Weak Twos are opening bids that show 5-10 high card points and six cards in the bid suit. Ideally, opener has concentrated strength in his six-card suit and nothing in the other suits. The classic weak two bid looks something like this:

AQJTxx
x
xxx
xxx

By opening 2 you make it harder for the opponents to find a fit in one of the other suits. See also the Rule of 2, 3 and 4, which is a guideline for determining when to open a weak two.

A weak two bid usually does not contain a side four-card major, although this is up to partnership agreement. The reason it is dangerous to preempt with a side four-card major is because the partnership may miss a good fit in that major, perhaps even a game contract, while they may have no fit in the weak two suit and may languish there.

Also, while the SAYC bidding system espouses 5-11 HCP as the range for a weak two, this technically conflicts with the Rule of 20. If you have 11 points and a 6-card suit, then you must have a 3-card side suit (or longer). Add that up and you get 20 points. So it's worth deciding if you and your partner want to open 11-pointers as a weak two.


Responses to a Weak Two

  • A simple raise is called Raise Only Non Forcing. It shows 3 or 4-card support and approximately 6-13 points (insufficient values for a game contract). It is preemptive and completely non-forcing.

  • A jump raise usually shows a weak, preemptive hand (with at least 4-card support). It is also common to make a 4/ jump raise with 5-card support regardless of strength. However, a major suit jump raise may also be made by a strong hand that believes the game contract will succeed.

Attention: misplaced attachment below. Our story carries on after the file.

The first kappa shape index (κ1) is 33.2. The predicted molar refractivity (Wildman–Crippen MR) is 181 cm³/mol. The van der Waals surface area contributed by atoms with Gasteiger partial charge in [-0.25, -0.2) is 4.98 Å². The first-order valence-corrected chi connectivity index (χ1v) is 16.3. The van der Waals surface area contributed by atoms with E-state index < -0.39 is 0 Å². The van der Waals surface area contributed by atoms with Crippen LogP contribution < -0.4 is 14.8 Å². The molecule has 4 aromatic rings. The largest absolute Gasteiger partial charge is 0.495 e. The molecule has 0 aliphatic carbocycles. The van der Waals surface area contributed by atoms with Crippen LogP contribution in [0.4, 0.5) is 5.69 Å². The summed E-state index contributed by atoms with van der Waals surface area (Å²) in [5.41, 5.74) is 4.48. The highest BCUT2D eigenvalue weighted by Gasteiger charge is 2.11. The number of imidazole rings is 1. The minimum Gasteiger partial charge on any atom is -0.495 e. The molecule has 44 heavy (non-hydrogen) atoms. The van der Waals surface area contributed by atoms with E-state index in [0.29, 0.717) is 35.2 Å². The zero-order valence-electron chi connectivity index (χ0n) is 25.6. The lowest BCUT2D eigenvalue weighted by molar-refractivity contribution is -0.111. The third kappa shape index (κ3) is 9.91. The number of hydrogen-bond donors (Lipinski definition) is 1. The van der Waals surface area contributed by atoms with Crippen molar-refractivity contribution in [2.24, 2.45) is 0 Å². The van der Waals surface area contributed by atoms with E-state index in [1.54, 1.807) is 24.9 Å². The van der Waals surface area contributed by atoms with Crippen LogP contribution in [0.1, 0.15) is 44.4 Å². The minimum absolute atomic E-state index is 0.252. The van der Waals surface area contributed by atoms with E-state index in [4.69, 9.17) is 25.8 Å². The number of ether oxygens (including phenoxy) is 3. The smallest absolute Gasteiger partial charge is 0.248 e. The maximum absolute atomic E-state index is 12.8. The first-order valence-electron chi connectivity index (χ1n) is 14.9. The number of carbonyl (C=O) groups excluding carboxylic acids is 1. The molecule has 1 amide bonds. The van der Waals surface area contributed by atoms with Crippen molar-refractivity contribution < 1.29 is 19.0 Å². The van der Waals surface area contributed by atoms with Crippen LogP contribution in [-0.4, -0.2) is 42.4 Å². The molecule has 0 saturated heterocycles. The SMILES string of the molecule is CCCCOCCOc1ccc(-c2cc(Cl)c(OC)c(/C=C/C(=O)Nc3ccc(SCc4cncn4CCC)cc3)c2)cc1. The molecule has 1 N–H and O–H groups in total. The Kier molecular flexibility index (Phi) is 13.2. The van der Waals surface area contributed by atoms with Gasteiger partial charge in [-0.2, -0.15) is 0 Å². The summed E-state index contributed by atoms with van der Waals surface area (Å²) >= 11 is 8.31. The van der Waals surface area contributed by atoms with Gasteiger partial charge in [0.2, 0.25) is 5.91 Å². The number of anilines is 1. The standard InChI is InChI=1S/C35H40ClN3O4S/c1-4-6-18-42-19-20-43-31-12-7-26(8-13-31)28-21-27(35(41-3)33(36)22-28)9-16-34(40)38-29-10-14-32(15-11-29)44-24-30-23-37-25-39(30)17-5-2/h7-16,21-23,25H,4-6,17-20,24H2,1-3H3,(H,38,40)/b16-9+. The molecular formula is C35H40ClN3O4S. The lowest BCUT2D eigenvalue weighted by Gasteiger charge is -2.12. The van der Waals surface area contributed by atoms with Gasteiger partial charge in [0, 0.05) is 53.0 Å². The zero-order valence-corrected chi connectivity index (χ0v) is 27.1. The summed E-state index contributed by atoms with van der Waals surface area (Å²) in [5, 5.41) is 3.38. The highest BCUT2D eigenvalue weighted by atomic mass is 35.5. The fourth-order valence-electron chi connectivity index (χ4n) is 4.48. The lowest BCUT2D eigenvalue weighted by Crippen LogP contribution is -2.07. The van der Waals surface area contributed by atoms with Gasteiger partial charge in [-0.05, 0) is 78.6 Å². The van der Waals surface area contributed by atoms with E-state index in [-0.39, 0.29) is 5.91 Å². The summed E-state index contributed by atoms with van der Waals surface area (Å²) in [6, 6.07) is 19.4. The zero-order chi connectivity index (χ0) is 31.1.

• A new suit is natural and forcing for one round, typically showing at least a 5-card suit and denying support for partner's suit. However, this is up to partnership agreement; some pairs prefer to play a new suit as a non-force.

  • 2NT is a strong, artificial forcing bid. It is most frequently used when responder has 3+ card support. Opener is asked to show a feature in a side suit, i.e. an ace or king, by bidding that suit at the three level. Examples:


    2 : 2NT
    3

    3 shows the ace or king of clubs.

    2 : 2NT
    3

    3 shows a minimum hand with no side suit features.

    See also Ogust, a convention with more detailed responses to 2NT.

    In competition, the artificial 2NT response and rebids are on.


Example Auctions

AJ3
H52
DT942
CK542
  
West    
Pass
North    
2 1
East    
Pass
You    
3 2


1 Weak.
2 An obstructive raise. Non-forcing.


AKJ
HAT3
DK9652
C42
  
West    
Pass
North    
2 1
East    
Pass
You    
2NT 2


1 Weak.
2 Artificial and forcing. With game-invitational values, South plans to rebid 4 unless partner shows a minimum hand via a 3 bid.


AKJ2
HKQJ5
D6
CK743
  
West    
Pass
North    
2 1
East    
Pass
You    
4 2


1 Weak.
2 A strong raise to game. However, this bid can also be preemptive with a weak hand and 4+ card support.

See also

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